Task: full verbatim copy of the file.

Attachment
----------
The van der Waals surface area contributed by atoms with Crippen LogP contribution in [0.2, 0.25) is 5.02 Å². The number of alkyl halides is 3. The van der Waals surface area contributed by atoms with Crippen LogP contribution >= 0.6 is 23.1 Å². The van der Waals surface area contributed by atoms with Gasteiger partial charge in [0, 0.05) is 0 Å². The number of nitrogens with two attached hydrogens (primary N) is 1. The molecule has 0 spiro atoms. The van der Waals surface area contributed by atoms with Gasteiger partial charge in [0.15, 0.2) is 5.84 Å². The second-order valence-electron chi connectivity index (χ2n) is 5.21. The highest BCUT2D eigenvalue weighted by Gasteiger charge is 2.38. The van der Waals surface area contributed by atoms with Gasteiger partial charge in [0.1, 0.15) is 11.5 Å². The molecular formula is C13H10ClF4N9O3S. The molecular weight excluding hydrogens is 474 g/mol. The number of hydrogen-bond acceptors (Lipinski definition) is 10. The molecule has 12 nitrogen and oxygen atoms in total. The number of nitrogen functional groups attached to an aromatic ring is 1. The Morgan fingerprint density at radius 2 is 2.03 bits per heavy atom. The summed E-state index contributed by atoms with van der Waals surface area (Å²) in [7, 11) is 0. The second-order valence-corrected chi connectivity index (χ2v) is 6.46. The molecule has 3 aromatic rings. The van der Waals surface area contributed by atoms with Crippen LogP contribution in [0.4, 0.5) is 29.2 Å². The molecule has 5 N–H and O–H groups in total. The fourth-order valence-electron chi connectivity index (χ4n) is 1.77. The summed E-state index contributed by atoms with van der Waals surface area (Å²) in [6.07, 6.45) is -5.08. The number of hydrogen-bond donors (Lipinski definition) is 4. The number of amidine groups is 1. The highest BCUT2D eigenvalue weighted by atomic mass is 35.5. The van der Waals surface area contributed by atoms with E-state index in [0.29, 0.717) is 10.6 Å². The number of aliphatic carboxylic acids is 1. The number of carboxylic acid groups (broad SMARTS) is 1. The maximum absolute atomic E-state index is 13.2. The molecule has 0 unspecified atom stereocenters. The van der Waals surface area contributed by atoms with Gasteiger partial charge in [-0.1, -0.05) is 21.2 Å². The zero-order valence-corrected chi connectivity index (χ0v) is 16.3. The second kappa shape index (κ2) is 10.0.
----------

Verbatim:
The van der Waals surface area contributed by atoms with Crippen LogP contribution in [0.2, 0.25) is 5.02 Å². The number of alkyl halides is 3. The van der Waals surface area contributed by atoms with Crippen LogP contribution >= 0.6 is 23.1 Å². The van der Waals surface area contributed by atoms with Gasteiger partial charge in [0, 0.05) is 0 Å². The number of nitrogens with two attached hydrogens (primary N) is 1. The molecule has 0 spiro atoms. The van der Waals surface area contributed by atoms with Gasteiger partial charge in [0.15, 0.2) is 5.84 Å². The second-order valence-electron chi connectivity index (χ2n) is 5.21. The highest BCUT2D eigenvalue weighted by Gasteiger charge is 2.38. The van der Waals surface area contributed by atoms with Gasteiger partial charge in [0.1, 0.15) is 11.5 Å². The molecular formula is C13H10ClF4N9O3S. The molecular weight excluding hydrogens is 474 g/mol. The number of hydrogen-bond acceptors (Lipinski definition) is 10. The molecule has 12 nitrogen and oxygen atoms in total. The number of nitrogen functional groups attached to an aromatic ring is 1. The Morgan fingerprint density at radius 2 is 2.03 bits per heavy atom. The summed E-state index contributed by atoms with van der Waals surface area (Å²) in [7, 11) is 0. The second-order valence-corrected chi connectivity index (χ2v) is 6.46. The molecule has 3 aromatic rings. The van der Waals surface area contributed by atoms with Crippen LogP contribution in [0.4, 0.5) is 29.2 Å². The molecule has 5 N–H and O–H groups in total. The fourth-order valence-electron chi connectivity index (χ4n) is 1.77. The summed E-state index contributed by atoms with van der Waals surface area (Å²) in [6.07, 6.45) is -5.08. The number of hydrogen-bond donors (Lipinski definition) is 4. The number of amidine groups is 1. The highest BCUT2D eigenvalue weighted by atomic mass is 35.5. The van der Waals surface area contributed by atoms with E-state index in [0.29, 0.717) is 10.6 Å². The number of aliphatic carboxylic acids is 1. The number of carboxylic acid groups (broad SMARTS) is 1. The maximum absolute atomic E-state index is 13.2. The molecule has 0 unspecified atom stereocenters. The van der Waals surface area contributed by atoms with Gasteiger partial charge in [-0.1, -0.05) is 21.2 Å². The zero-order valence-corrected chi connectivity index (χ0v) is 16.3. The second kappa shape index (κ2) is 10.0.